Report: Six days after Obama announced new policy limiting drone strikes, U.S. kills Pakistani Taliban number two in drone strike

If it makes the doves out there feel better, I’m sure O was “anguished” and introspective, blah blah, about this latest raining o’ the death.

Quick, poll the public and see who’s angry about a prominent ally of Al Qaeda being liquidated.

The drone strike killed seven people, Pakistani security officials said, including Taliban deputy commander Wali-ur-Rehman, in the first such attack since a May 11 general election in which the use of the unmanned aircraft was a major issue.

Wali-ur-Rehman had been poised to succeed Hakimullah Mehsud as leader of the Pakistani Taliban, a senior army official based in the South Waziristan region, had said in December.

“This is a huge blow to militants and a win in the fight against insurgents,” one security official told Reuters, declining further comment.

The Pakistani Taliban are a separate entity allied to the Afghan Taliban. Known as the Tehreek-e-Taliban Pakistan (TTP), they have launched devastating attacks against the Pakistani military and civilians.

No one’s sure yet how many of the seven people killed were jihadis or merely bystanders sacrificed as “collateral damage” in the effort to nail Rehman. Obama suggested in last week’s brief counterterror distraction from Scandalmania that it was time to scale back drone strikes, especially when it comes to protecting bystanders, and reserve them only for (in the words of one U.S. official) those who present a “continuing, imminent threat to U.S. persons.” What does that mean? No one’s really sure. Even people who specialize in foreign policy and military affairs, like Micah Zenko and Fred Kaplan, can’t tell if last Thursday’s windage represents a meaningful policy shift or just old drone-y wine in new rhetorical bottles. At Danger Room, Spencer Ackerman tries to figure out if Rehman qualifies for targeting under O’s new standards — if there is a new standard — or if the White House is already pushing past the boundaries it set for itself.

Rehman was not a member of al-Qaida. He was said to be poised to inherit the leadership of the Pakistani Taliban, which is an ally of al-Qaida’s residual core leadership in Pakistan. In 2010, the Pakistani Taliban boasted of training the naturalized U.S. citizen Faisal Shahzad for his ultimately unsuccessful bombing attempt in Times Square. The State Department put a $5 million bounty on ur-Rehman that year, but stopped short blaming him for Shahzad, although it did blame him for the deadly 2009 attack on a secret CIA base in Afghanistan. The group’s involvement in ongoing plots against the U.S. is less evident, however, and Obama explicitly said “America does not take strikes to punish individuals.”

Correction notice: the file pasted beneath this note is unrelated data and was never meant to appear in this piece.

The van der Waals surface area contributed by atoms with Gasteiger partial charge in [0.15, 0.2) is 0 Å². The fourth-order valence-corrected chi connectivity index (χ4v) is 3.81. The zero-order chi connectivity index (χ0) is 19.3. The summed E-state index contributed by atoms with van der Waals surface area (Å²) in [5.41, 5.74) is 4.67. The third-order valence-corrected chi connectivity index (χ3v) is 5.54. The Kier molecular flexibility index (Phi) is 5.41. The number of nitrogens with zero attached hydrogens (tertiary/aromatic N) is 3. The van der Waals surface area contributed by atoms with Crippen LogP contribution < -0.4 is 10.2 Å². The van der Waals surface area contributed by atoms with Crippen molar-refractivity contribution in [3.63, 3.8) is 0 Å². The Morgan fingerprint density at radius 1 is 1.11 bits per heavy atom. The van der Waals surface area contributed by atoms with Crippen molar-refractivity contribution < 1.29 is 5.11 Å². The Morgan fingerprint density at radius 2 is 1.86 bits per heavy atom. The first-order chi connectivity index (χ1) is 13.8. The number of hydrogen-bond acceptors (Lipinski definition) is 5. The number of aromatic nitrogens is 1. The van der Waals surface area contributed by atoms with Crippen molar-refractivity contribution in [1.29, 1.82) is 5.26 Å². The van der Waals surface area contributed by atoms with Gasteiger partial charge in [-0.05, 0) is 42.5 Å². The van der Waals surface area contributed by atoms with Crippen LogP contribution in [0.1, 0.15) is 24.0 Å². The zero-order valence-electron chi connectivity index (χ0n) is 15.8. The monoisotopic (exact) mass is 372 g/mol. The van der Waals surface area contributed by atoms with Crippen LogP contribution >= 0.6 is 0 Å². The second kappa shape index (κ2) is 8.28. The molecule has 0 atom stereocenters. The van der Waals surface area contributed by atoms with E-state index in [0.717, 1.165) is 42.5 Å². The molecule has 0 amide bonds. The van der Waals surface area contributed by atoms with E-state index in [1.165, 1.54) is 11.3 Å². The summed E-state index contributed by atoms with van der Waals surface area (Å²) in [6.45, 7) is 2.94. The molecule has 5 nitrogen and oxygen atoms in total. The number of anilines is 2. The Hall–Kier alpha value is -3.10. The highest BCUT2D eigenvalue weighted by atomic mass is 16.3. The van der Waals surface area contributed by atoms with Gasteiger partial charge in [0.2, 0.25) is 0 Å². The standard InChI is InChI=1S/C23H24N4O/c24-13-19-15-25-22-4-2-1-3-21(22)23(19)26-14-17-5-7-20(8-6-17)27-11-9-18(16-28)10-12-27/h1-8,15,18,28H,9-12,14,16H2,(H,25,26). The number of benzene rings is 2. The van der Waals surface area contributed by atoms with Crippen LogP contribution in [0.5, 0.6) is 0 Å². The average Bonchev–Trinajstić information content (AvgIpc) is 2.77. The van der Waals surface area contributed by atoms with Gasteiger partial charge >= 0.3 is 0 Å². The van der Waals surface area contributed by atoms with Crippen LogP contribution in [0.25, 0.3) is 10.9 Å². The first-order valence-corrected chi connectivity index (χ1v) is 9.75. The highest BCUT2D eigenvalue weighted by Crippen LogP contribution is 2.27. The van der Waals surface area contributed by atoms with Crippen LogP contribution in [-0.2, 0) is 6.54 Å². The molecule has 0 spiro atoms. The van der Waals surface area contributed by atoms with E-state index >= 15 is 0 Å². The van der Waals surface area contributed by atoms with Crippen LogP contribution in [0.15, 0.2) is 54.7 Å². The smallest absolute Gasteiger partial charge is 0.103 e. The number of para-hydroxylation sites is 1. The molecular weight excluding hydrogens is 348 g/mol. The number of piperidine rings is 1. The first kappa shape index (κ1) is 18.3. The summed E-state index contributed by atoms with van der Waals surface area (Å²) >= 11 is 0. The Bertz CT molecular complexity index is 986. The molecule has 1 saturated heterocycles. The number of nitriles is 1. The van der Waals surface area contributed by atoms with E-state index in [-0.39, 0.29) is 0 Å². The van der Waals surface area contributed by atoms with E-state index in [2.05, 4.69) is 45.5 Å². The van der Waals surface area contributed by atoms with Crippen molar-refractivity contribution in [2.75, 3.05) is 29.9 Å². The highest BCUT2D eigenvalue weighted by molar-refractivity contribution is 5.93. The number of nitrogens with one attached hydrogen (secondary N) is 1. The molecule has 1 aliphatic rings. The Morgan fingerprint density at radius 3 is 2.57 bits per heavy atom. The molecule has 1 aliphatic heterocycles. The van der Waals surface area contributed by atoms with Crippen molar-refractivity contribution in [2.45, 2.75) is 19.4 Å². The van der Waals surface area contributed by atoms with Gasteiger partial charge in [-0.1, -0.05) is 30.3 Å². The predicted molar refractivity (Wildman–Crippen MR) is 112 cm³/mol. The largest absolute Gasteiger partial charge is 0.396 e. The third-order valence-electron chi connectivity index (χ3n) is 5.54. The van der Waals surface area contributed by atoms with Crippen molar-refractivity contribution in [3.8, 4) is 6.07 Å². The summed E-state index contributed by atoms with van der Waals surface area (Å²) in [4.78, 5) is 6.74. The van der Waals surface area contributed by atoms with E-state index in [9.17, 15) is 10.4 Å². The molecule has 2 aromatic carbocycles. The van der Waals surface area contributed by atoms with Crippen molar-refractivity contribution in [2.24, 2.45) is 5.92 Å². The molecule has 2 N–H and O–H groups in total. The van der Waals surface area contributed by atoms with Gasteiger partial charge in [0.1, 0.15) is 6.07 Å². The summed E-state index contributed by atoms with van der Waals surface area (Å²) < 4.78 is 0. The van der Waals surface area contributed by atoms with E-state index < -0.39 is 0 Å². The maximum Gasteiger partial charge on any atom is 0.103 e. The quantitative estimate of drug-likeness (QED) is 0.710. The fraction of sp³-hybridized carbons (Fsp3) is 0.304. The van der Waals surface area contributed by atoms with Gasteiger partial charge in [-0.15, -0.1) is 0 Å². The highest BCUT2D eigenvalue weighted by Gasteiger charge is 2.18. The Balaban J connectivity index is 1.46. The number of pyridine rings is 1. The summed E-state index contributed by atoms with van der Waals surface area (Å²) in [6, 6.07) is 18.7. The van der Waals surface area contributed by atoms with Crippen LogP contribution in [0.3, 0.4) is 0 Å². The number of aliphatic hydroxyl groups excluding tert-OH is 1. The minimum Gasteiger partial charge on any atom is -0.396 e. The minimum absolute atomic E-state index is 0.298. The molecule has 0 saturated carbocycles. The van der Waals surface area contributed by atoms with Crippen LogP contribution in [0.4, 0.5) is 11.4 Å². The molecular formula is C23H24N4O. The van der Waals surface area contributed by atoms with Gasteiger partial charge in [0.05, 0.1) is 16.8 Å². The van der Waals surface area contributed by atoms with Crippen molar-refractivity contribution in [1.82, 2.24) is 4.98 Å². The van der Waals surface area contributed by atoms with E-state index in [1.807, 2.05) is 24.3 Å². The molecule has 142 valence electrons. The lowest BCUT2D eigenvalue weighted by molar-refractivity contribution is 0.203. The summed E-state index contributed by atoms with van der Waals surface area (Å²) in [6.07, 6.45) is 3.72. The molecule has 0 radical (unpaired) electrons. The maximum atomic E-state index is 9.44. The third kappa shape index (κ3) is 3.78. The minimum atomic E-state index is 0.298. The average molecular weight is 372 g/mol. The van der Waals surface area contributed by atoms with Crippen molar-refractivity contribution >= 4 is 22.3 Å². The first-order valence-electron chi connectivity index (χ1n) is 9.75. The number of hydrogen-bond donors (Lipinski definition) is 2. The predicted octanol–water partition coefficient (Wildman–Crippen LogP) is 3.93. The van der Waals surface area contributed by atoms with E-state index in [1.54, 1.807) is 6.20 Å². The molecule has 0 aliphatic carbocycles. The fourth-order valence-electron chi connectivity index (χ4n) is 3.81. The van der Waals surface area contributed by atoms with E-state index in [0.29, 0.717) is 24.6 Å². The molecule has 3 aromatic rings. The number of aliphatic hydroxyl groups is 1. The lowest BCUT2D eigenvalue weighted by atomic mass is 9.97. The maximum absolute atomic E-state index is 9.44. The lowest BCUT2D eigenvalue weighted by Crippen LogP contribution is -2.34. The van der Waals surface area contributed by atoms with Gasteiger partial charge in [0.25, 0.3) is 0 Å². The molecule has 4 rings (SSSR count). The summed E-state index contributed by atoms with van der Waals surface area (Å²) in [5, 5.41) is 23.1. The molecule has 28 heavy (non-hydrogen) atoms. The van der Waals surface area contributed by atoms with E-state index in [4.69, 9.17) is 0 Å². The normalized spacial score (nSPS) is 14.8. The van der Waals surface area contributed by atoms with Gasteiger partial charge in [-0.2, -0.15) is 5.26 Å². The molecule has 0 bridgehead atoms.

The primary threat the Pakistani Taliban pose is to Pakistan. And the CIA got into the drone game in Pakistan in 2004 by agreeing to kill Pakistan’s enemies for it, as the New York Times‘ Mark Mazzetti reported in his new book. Rehman, it’s worth noting, has threatened Britain personally, though his involvement in any actual attack on the U.K. is unclear. Obama’s speech seemed to signal that the U.S. was done with sending drones after the enemies of its friends — but in any event, Pakistani military sources told Reuters in December that Rehman was “a more pragmatic” leader than incumbent Hakimullah Mehsud, with whom Rehman was said to be feuding. While Rehman was said to pursue reconciliation with the Pakistani government, the Pakistani military officers speculated that his rise “might lead to more attacks across the border in Afghanistan” on U.S.-led forces…

The Taliban in Afghanistan present a “continuing, imminent threat” to U.S. troops stationed there, and Rehman’s group in Pakistan is allied with them, and maybe Rehman’s further rise to power would have increased the threat, so … close enough for a drone kaboom, yes? One alternative possibility: Because Rehman presented more of a threat to Pakistan than to America, maybe this is yet another case of the White House doing its friends in Islamabad a favor by eliminating a domestic threat for them. An intel official told Long War Journal that the drone program was suspended in Pakistan in mid-April for “political considerations,” i.e. because the country was holding elections and the top candidates from both major parties were drone critics who sought talks with Taliban factions. Maybe Rehman, despite his reputation for “pragmatism,” was actually a hindrance to talks and the Pakistanis quietly requested that he be taken out in order to remove an obstacle. Or, more boldly, maybe his reputation was accurate and the White House, fearing that the Taliban would gain in Pakistan if the talks came off, decided to take out Rehman itself in order to create an obstacle to their rapprochement with Islamabad. Either way, that would be far beyond the drone limits that Obama laid out last week. But that’s okay from the White House’s perspective because, when push comes to shove, only the chattering classes care much about the specific protocols for killing bad guys and most of them are sufficiently liberal that they’ll let Obama slide for being a bit too aggressive at times. (That’s what the anguished Hamlet routine is about, signaling to lefty intellectuals that he’s wrestling with the moral and legal implications of all this and therefore can be trusted not to go really overboard with his drone policy.) Because Rehman had bumped up against U.S. intelligence before, O had political cover to take him out as an “imminent threat to America” now no matter what the real underlying reason might be. Go figure that a president who ignored his own lawyers and intervened in Libya without congressional approval wouldn’t be a stickler about tying his own hands in warmaking.